For further information, please contact:

Public Relations contact:

Media Contact:
Andrew Hard
Chief Executive Officer
CMW Media
P. 858-264-6601

Corporate Contact:

CannaNative, LLC.

550 West "C" Street, Ste. 2040

San Diego, CA 92101


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‘God Knows Junipero Serra Was a Sinner’ Prayer Memorial by Local Tribes



Several San Diego tribal bands gathered September 23, 2015 at the historic Mission Basilica San Diego de Alcalá Mission. They returned to what is sacred land in memory of their ancestors and to pray for healing of all those killed or buried on the grounds of the mission.

The first Franciscan Mission in what was then Las Californias, was founded on July 16, 1769 by Spanish friar Junipero Serra in an area long inhabited by the Kumeyaay Indians.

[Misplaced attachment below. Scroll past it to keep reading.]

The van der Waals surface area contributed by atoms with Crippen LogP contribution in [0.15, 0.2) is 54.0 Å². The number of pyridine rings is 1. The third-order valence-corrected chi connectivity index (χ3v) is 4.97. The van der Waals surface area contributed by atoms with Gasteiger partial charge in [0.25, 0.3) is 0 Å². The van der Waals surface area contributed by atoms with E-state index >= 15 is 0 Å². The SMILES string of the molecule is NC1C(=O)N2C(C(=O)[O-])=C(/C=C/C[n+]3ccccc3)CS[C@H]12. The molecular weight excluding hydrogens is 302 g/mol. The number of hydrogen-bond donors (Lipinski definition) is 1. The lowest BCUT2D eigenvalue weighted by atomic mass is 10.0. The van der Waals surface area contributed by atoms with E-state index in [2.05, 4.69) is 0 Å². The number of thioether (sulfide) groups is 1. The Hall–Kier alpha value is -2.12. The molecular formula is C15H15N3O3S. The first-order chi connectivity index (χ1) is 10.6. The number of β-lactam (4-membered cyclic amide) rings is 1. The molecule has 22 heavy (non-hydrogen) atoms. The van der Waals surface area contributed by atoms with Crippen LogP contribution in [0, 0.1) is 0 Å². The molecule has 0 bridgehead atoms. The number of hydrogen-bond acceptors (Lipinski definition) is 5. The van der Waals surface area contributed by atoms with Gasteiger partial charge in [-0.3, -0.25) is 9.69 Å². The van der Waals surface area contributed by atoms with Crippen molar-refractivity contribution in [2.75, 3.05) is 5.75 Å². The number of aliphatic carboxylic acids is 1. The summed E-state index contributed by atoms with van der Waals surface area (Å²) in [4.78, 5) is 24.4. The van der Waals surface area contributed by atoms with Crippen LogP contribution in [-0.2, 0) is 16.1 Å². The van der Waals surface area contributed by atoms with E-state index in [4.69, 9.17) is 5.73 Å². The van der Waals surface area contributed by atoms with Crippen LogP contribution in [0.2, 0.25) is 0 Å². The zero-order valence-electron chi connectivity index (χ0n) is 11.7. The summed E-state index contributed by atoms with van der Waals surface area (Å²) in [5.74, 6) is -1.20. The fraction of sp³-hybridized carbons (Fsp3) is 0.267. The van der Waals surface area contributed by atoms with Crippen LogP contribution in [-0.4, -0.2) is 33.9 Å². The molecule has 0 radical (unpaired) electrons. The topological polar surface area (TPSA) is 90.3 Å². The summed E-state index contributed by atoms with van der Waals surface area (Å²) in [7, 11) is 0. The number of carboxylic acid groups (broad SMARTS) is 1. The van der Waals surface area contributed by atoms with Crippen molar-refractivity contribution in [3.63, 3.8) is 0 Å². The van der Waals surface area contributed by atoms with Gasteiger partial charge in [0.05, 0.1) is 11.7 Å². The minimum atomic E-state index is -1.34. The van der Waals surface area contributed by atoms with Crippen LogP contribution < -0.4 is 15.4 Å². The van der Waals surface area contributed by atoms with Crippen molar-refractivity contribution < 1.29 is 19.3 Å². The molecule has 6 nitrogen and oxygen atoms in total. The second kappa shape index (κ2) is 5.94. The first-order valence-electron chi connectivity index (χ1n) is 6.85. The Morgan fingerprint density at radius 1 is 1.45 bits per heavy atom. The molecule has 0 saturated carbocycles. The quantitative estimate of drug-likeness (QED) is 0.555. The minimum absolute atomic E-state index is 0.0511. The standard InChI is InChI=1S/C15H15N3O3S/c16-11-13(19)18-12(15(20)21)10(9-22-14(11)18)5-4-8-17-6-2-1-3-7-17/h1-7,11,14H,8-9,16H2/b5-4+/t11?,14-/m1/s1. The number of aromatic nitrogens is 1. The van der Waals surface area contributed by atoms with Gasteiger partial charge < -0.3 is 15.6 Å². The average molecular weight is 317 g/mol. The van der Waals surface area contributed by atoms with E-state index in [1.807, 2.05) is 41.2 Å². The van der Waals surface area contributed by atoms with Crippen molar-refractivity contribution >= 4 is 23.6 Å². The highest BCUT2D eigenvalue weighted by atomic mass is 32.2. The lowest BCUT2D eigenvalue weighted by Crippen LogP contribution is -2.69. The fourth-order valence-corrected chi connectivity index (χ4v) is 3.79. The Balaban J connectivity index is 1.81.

Anthony Pico, former Chairman of the Viejas Band of Kumeyaay Indians, addressed the crowd in remembrance of their tribal ancestors.

“Those running the mission knew this entire place was sacred ground but they started digging in this spot to make a building,” Pico said. “They began digging so they could construct the mission – but the lower they dug they started hitting human remains. By the time we found out about it, they were about eight feet deeper than a grave.”

“Those present that day looked over the holes and discovered skeletons were buried there,” Pico said. “Anthropologist Florence Peck took the bones to have them checked out. Florence told me that on the bones of the ones they took out, she saw marks on their forearms from being shackled and that they had to be under ground a long time to leave marks on their bones.”

As the day began to darken, more people arrived and singers began their chants and songs. It was a serene atmosphere as the Memorial was dedicated with lit candles surrounding a cross.